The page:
by Damon de Laszlo, ERC Chairman

Damon de Laszlo

Damon de Laszlo

Nothing has changed in my view of Europe since the pessimistic comments in January. The EU’s fiscal regulatory regime and credibility continues to be undermined. One of the primary objects of the European Commission, and indeed one of its claims to legitimacy, was the ability to discipline individual states and ensure their finances were properly run.

In February the deadline for France to bring its budget deficit under the EU limit of 3% was extended to 2017. France has failed, in spite of earlier extensions, to implement the fiscal and structural reforms needed to keep its budgets under control. Even after the extension was made, the Economic Minister indicated that it was unlikely that the targets would be met before 2018.

Italy has also been let off from complying with the budget rules and its debt level is only marginally behind Greece. This brings us to the Greek government’s political strategy of publically defying EU rules. Greece was on the verge of default some two or three years ago and the problem was only postponed because the German Chancellor was worried that a Greek default would cause serious damage to the German banks. More debt was piled on to service what was already effectively a bankrupt situation. The latest twist in the Greek debt saga is the introduction of the game of Russian roulette! The new Greek government going into the negotiations has already indicated that it might not continue to support EU sanctions against Russia. It has to be remembered that to continue this policy, the EU requires unanimity of Members’ votes. The current state of play basically pushes the Greek debt issue down the road, while it is clear that the steadily increasing deficit is unsustainable, a restructuring – the polite word for default – is still not acceptable to the convoluted workings of the Commission.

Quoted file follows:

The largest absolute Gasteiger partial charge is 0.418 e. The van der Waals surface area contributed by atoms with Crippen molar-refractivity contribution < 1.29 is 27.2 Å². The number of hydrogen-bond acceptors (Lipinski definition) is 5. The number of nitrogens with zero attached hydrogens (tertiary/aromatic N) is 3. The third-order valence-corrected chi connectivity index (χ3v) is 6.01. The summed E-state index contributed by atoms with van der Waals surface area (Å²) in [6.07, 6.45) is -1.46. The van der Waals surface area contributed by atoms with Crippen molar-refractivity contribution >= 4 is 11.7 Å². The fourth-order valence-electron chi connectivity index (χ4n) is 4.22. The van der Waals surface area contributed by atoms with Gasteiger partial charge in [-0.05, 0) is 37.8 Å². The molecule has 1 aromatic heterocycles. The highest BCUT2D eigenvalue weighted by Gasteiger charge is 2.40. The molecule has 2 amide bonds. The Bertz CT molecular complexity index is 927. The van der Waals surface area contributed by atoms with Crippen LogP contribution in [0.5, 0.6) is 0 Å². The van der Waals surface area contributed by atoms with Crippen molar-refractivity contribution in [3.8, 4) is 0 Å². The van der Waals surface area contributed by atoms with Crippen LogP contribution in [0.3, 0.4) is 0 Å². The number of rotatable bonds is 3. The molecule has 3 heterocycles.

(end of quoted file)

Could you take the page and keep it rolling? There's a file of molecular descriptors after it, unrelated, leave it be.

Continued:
The European Central Bank’s role in all this has become pivotal and we will know in the next week to what extent the QE card will be used to help finance the Greek government. The muddle of Europe is dragging the Central Bank into the political arena and undermining its independence.

The UK is suffering massive political instability. Even before the election campaign gets fully under way, disinterest in the main parties is apparent. The result of this disinterest is probably the major reason behind the proliferation and popularity of fringe parties. The random announcements from both Conservative and Labour leaders add confusion. House- building numbers are announced disregarding all logic or acknowledgement of the fact that probably the major headwind for housebuilding is incoherent planning departments at local authority level. Industrial policy announcements are random, and devolution promises come out like confetti.

My nightmare scenario in January of a Scottish National/Labour coalition seems, unfortunately, to be gaining ground as a possibility. It seems, however, that whichever government is formed it will be a coalition, which will increase the possibility of another election in the relatively near future. While wages are rising, which is good for the economy, capital investment is still subdued. Not, as is often publicised, because of lack of finance but mostly concern about the uncertain political outlook.

The US economy continues to run ahead of expectations, in spite of the decline in oil related capital expenditure owing to over-supply and the low price. Overall, industrial expenditure is rising satisfactorily.

Consumer expenditure is also rising comfortably, mostly driven by wage increases rather than debt, which is all good news. With wages rising and the cost of living index hovering at zero or marginally below, economic growth is set to accelerate. There might be a small dent in this prognostication as a result of the severe weather and the west coast dock strikes in the first quarter.

The economic situation in China continues to deteriorate and is on course to come in well below the government’s 7% target. China has experienced a generalised deflationary trend and there is already considerable capital outflow which is impacting foreign exchange reserves. While it is apparent that the situation is deteriorating, there is no indication yet that the government will change policy. In any event, it is difficult to see what they can do other than let the painful rebalancing take its course.

On a final note, Russia has to be considered to be at a crossroads. The Kremlin’s propaganda against the West and internal dissidents is taking on a life of its own and it is difficult to see how Mr Putin, even if he wanted to, can roll this tide back. The West will have to play a careful game, trying to avoid too much public rhetoric on the one hand but getting itself better situated with a big stick on the other. A difficult balancing act for the EU where policy is hard to come by!

Damon de Laszlo 4th March 2015

Posted by Aimée Allam